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1. Torres et. al. vs.

Limjap

Facts

Jose Henson executed a chattel mortgage in plaintiffs favor to secure a loan. The subject
of the chattel mortgage is a drug store. Henson defaulted in payment thus the plaintiffs
moved to foreclose the subject property but the defendant alleged that the chattels which
the plaintiffs sought to recover were not the same property described in the mortgage
because he contends that the goods in the pharmacy at the present time are not covered by
the executed chattel mortgage.

As the defendants relied on the provision of section 7 Act No. 1508, which reads as
follows:

A chattel mortgage shall be deemed to cover only the property described therein
and not like or substituted property thereafter acquired by the mortgagor and placed in the
same depository as the property originally mortgaged, anything in the mortgage to the
contrary notwithstanding.

Issue

Whether or not the goods in the drug store are also covered by the chattel mortgage.

Held

It was held by the SC that the intention of the law is to promote business in the
Philippines and by applying section 7 in the case at bar would contradict the said
intention because if said provision were intended to apply to this class of business, it
would be practically impossible to constitute a mortgage on such stores without closing
them, contrary to the very spirit about a handicap to trade and business, would restrain
the circulation of capital, and would defeat the purpose for which the law was enacted, to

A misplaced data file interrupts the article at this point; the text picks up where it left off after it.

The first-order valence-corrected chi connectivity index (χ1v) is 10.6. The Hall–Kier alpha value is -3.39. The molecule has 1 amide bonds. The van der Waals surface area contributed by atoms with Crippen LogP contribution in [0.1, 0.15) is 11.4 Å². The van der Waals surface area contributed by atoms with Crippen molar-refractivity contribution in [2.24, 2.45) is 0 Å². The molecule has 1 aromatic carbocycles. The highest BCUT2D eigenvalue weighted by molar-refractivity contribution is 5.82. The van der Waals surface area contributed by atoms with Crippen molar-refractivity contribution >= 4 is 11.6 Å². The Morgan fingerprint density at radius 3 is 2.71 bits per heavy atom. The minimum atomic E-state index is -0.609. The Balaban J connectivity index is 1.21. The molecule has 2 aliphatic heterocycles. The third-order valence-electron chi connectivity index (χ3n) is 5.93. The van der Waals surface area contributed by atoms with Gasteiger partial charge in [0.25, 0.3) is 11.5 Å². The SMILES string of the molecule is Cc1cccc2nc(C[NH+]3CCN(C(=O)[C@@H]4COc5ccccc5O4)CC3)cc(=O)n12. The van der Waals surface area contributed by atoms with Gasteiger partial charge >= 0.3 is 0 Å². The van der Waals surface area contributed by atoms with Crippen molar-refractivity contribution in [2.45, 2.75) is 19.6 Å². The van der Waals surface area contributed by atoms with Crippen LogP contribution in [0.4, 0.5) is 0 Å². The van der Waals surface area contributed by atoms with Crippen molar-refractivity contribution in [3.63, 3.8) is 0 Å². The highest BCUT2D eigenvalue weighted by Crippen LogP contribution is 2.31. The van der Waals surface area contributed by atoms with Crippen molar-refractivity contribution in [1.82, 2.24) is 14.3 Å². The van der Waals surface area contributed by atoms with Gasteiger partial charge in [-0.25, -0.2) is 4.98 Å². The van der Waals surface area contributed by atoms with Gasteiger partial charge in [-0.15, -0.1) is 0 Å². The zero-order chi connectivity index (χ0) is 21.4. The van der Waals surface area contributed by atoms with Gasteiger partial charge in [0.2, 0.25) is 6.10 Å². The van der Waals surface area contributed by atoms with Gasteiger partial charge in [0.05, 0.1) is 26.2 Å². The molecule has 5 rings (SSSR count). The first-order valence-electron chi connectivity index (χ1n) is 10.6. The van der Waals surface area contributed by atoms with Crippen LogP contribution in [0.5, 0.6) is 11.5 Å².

wit, the promotion of business and the economic development of the country.
2. Acme Shoe vs. CA

Facts

Petitioner Chua, president of the Acme Shoe, Rubber and Corporation executed a chattel
mortgage in favor of Bank of the Philippines to secure a loan with a stipulation on the
said chattel mortgage that it would cover future obligations. At first the Acme shoes
were able to pay their loans but on the succeeding loans they defaulted thus the
foreclosure of the property being the subject of the said chattel mortgage.

Petitoner filed an action for injunction before the RTC, it was denied, appealed in CA,
CA affirmed the decision of RTC in toto, still they filed motion for reconsideration and it
was granted.

Issue

Whether or not it is correct to put a stipulation on the chattel mortgage that it may cover
future obligations.

Held

It was held by the SC that a stipulation expressed in chattel mortgage to include debts that
are yet to be contracted can be a binding commitment that can be compelled upon the
security itself, however, it can only be executed (the new contract) either by concluding a
new chattel mortgage or by amending the old one.

The ruling is based on the requirement of Affidavit of Good Faith which must certain an
oath that the mortgage is made for the purpose of securing the obligation specified in the
conditions and for no other purpose – which makes it obvious that the debt refereed to in
the law is a current, not an obligation that is yet merely contemplated.

WHEREFORE, the questioned decisions of the appellate court and the lower court are set
aside without prejudice to the appropriate legal recourse by private respondent as may
still be warranted as an unsecured creditor. No costs.
4. Southern Motors Inc vs. Moscoso

Facts

Plaintiff sold to defendant one Chevrolet truck on installment basis. Upon making a down